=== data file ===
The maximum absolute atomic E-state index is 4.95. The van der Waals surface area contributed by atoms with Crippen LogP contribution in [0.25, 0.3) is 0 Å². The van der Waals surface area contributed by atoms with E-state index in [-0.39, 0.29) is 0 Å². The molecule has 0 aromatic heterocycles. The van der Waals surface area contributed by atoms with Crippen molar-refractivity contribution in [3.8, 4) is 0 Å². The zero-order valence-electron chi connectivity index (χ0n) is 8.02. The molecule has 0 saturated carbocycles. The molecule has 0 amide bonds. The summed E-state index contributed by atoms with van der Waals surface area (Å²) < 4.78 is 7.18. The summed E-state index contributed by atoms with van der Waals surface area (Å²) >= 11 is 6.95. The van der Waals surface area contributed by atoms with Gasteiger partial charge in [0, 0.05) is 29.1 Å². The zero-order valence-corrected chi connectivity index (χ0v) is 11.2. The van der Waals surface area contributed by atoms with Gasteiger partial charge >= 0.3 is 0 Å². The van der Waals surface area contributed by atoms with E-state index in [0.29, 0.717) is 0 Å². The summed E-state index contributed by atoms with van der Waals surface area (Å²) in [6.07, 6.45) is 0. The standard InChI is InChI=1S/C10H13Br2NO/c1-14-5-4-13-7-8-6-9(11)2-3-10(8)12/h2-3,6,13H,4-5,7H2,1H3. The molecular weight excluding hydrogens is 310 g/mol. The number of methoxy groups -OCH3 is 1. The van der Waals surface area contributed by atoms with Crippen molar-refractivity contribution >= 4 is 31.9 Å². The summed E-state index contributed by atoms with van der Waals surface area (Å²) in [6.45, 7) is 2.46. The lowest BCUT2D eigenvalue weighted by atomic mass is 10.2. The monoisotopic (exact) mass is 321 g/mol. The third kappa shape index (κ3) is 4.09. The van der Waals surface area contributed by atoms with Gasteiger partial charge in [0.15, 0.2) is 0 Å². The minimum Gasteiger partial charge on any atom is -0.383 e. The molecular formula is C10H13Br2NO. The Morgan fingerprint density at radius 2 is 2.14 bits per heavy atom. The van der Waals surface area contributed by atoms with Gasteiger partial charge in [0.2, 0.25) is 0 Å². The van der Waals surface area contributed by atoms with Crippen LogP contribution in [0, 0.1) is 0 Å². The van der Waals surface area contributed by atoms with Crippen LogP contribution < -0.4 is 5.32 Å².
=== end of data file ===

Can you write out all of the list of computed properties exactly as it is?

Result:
The maximum absolute atomic E-state index is 4.95. The van der Waals surface area contributed by atoms with Crippen LogP contribution in [0.25, 0.3) is 0 Å². The van der Waals surface area contributed by atoms with E-state index in [-0.39, 0.29) is 0 Å². The molecule has 0 aromatic heterocycles. The van der Waals surface area contributed by atoms with Crippen molar-refractivity contribution in [3.8, 4) is 0 Å². The zero-order valence-electron chi connectivity index (χ0n) is 8.02. The molecule has 0 saturated carbocycles. The molecule has 0 amide bonds. The summed E-state index contributed by atoms with van der Waals surface area (Å²) < 4.78 is 7.18. The summed E-state index contributed by atoms with van der Waals surface area (Å²) >= 11 is 6.95. The van der Waals surface area contributed by atoms with Gasteiger partial charge in [0, 0.05) is 29.1 Å². The zero-order valence-corrected chi connectivity index (χ0v) is 11.2. The van der Waals surface area contributed by atoms with Gasteiger partial charge >= 0.3 is 0 Å². The van der Waals surface area contributed by atoms with E-state index in [0.29, 0.717) is 0 Å². The summed E-state index contributed by atoms with van der Waals surface area (Å²) in [6.07, 6.45) is 0. The standard InChI is InChI=1S/C10H13Br2NO/c1-14-5-4-13-7-8-6-9(11)2-3-10(8)12/h2-3,6,13H,4-5,7H2,1H3. The molecular weight excluding hydrogens is 310 g/mol. The number of methoxy groups -OCH3 is 1. The van der Waals surface area contributed by atoms with Crippen molar-refractivity contribution >= 4 is 31.9 Å². The summed E-state index contributed by atoms with van der Waals surface area (Å²) in [6.45, 7) is 2.46. The lowest BCUT2D eigenvalue weighted by atomic mass is 10.2. The monoisotopic (exact) mass is 321 g/mol. The third kappa shape index (κ3) is 4.09. The van der Waals surface area contributed by atoms with Gasteiger partial charge in [0.15, 0.2) is 0 Å². The minimum Gasteiger partial charge on any atom is -0.383 e. The molecular formula is C10H13Br2NO. The Morgan fingerprint density at radius 2 is 2.14 bits per heavy atom. The van der Waals surface area contributed by atoms with Gasteiger partial charge in [0.2, 0.25) is 0 Å². The van der Waals surface area contributed by atoms with Crippen LogP contribution in [0, 0.1) is 0 Å². The van der Waals surface area contributed by atoms with Crippen LogP contribution < -0.4 is 5.32 Å².